Earlier this week, Steve Waugh, a decent judge of the game of cricket, said Virat Kohli will break all batting records, barring Don Bradman’s batting average of 99.94 in Test matches.

In the same week, Kohli turned 30—a mid-point of sorts in cricketing careers, and the beginning of a decade that is fascinating for what it has come to mean for top batsmen.

The first half of the 30s is prime time. The eyes are sharp, the feet are moving, the body is supple, the mind is willed, the years count for a lot.

But in the second half, time starts to chip away at those batting essentials, and the descent to something less than prime is silent, pronounced and poignant.

For example, among the top four run-getters in Tests, Sachin Tendulkar retired at 39, Ricky Ponting at 38, Jacques Kallis at 38 and Rahul Dravid at 39. And each endured significant battles with time near the end of their careers.

These four were also some of the most prolific batsmen in their 30s. There were others as well. There was one set that made a comeback in their 30s, and compressed an entire career in seven or eight years.

There was another set that played on and on, and crafted a career of competence. In the context of Kohli’s many batting pursuits, it is useful to see who these batsmen are and the markers they laid down for the 30s. Take maximum runs in Test matches, the most important batting record in all of cricket.

At present, it is also the Mount Everest of batting records. Kohli has 6,331 runs from 75 Test matches, and he’s ranked 57.

Tendulkar, with 15,921 runs from 200 Test matches, holds that record. For Kohli, that’s another 9,590 Test runs and, suddenly, Waugh’s prophecy already looks very far. It seems even farther, given the maximum Test runs scored by any batsman in their 30s: 7,674 runs by Dravid at 51.5 runs per innings (chart 1).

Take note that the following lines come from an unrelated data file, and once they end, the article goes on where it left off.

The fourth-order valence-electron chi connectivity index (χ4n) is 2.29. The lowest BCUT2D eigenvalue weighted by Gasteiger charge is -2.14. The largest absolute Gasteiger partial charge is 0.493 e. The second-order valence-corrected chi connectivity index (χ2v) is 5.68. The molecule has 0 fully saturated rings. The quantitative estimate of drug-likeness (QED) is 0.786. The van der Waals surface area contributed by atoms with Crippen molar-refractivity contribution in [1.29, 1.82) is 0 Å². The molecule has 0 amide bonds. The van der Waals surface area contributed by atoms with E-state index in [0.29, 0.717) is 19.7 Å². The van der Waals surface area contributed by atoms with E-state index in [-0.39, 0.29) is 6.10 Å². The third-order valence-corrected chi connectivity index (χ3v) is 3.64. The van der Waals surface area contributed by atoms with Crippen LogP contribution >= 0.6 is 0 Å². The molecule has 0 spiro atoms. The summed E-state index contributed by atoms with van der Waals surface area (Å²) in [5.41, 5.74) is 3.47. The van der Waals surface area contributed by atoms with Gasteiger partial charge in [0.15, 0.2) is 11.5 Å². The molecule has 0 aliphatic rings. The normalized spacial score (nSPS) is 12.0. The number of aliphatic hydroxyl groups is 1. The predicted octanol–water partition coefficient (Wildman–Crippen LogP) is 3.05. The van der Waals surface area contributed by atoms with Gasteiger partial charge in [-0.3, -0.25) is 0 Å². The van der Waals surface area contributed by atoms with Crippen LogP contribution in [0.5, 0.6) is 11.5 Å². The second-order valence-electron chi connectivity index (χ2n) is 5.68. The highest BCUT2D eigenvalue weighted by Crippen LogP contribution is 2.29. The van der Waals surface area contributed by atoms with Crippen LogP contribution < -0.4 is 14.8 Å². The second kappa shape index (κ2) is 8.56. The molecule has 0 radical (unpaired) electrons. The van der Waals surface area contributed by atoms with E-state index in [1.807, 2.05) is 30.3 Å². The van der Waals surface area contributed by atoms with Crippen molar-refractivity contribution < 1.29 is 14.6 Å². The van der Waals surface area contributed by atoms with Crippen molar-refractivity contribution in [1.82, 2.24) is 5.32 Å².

Only 26 batsmen have scored above 5,000 runs in their 30s. Among the top-10 run accumulators in the 30s, there are interesting sidelights. Six of the top 10 run-getters of all-time feature in this list. There’s No. 1 (Tendulkar), two (Ponting) and four (Dravid), and each averaged less in their 30s than over their careers. None more so than Tendulkar, who averaged nearly 4 fewer runs below his career average of 53.78.

The other seven in the top 10 list bettered their career average. Matthew Hayden (7,306 runs) is the second highest run-scorer in the 30s. Hayden debuted at 23, barely played for his first six years, made a comeback at 29 and played continuously for 10 years. Barring Tendulkar, who debuted at the age of 16 years, the top batsmen with long careers tend to score more than half their runs in their 30s. For example, Dravid scored 58% of his runs in his 30s, Ponting 52% and Kumar Sangakkara 56%. If Kohli is to challenge Tendulkar’s record, he would look to emulate Sangakkara, who also scored runs in his 30s at an average of 60—the most by any batsmen among the top 10.

In one-day internationals (ODI), Kohli is relatively better-placed, but he still has to bat better than most have done in their 30s. Kohli has 10,232 ODI runs. He is currently the 12th highest run-getter of all time, and is climbing at an audacious pace. Kohli averages 59.83 in ODIs so far. The next best among those ahead of him in ODI runs is 44.83—a full 15 runs less per innings. That next best is Tendulkar, and he holds the record for most ODI runs as well: 18,426 runs.

In other words, Kohli is 8,194 runs short. To get past, Kohli will have to be the fourth most prolific run-scorer in the 30s. A troika of Sri Lankan batsmen—Sanath Jayasuriya, Tillakaratne Dilshan and Kumar Sangakkara—have scored more than 8,000 ODI runs in their 30s. In ODIs, only 15 batsmen have scored more than 5,000 runs in their 30s, which says something about the challenges of longevity in the shorter version. Kohli is fit and hungry. But he’s also entering the decade for batsmen that can be generous when it rewards and brutal when it punishes.

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